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What happens after a plane crashes into your house?

SOUTH BEND, Ind. -- Investigators are sifting through the remains of three homes on North Iowa Street for pieces of airplane that may have been left behind during the recovery of the plane wreckage. What happens to those homes now?

Kurt Gabrielson's company, Disaster Pro Services, deals with disaster restoration.

He says it's traumatic when your home is destroyed by a fire, tornado or in this case, a plane crash.

"It just leaves everybody in chaos; it's a very rough thing to go through,” said Gabrielson.

Gabrielson says there is no easy road to recovery.

"Everybody's insurance company is different, and your policy could be different, so until you know that, it's a long process,” said Gabrielson.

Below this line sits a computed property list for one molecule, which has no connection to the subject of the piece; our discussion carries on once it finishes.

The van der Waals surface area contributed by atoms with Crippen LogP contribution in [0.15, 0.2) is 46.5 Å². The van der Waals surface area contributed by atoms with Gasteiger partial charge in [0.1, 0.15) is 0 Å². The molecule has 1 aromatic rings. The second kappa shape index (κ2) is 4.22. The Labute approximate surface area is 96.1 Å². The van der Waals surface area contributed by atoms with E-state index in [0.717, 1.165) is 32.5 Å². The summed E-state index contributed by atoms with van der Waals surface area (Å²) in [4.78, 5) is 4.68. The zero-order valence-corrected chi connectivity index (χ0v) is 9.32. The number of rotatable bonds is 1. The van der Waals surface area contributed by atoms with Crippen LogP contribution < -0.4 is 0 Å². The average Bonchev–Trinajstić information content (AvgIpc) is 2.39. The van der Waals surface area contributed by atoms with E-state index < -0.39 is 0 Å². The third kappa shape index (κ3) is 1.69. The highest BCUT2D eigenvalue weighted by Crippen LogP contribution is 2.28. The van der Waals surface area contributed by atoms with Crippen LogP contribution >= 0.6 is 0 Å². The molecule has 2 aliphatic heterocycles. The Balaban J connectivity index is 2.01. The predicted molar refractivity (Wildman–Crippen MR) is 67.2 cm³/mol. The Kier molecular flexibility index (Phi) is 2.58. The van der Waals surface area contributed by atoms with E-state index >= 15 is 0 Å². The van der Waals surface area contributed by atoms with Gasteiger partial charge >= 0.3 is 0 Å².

That process will be a little longer for these homeowners because the National Transportation Safety Board is combing through the rubble to make sure they have every piece of plane wreckage.

"With the plane being down and the federal government being involved with this now, everything is kind of on hold,” said Gabrielson.

But the NTSB isn't the only obstacle to a quick recovery for these residents.

"When you start getting into whether jet fuel's involved or anything else, then the EPA's involved too; so you have to have the right people,” said Gabrielson.

Gabrielson says the right people are in the area, but you have to seek them out.

"You want to find someone that you can work with that you can trust. If you don't have that feeling of trust towards the person that's what you need. And if you don't have that then, that's when you need to keep interviewing,” said Gabrielson.

Gabrielson says psychologically, it can be difficult not only for the owners of the damaged homes, but also the residents of the neighborhood.
The visible damage is a reminder of what happened so close to home.
 

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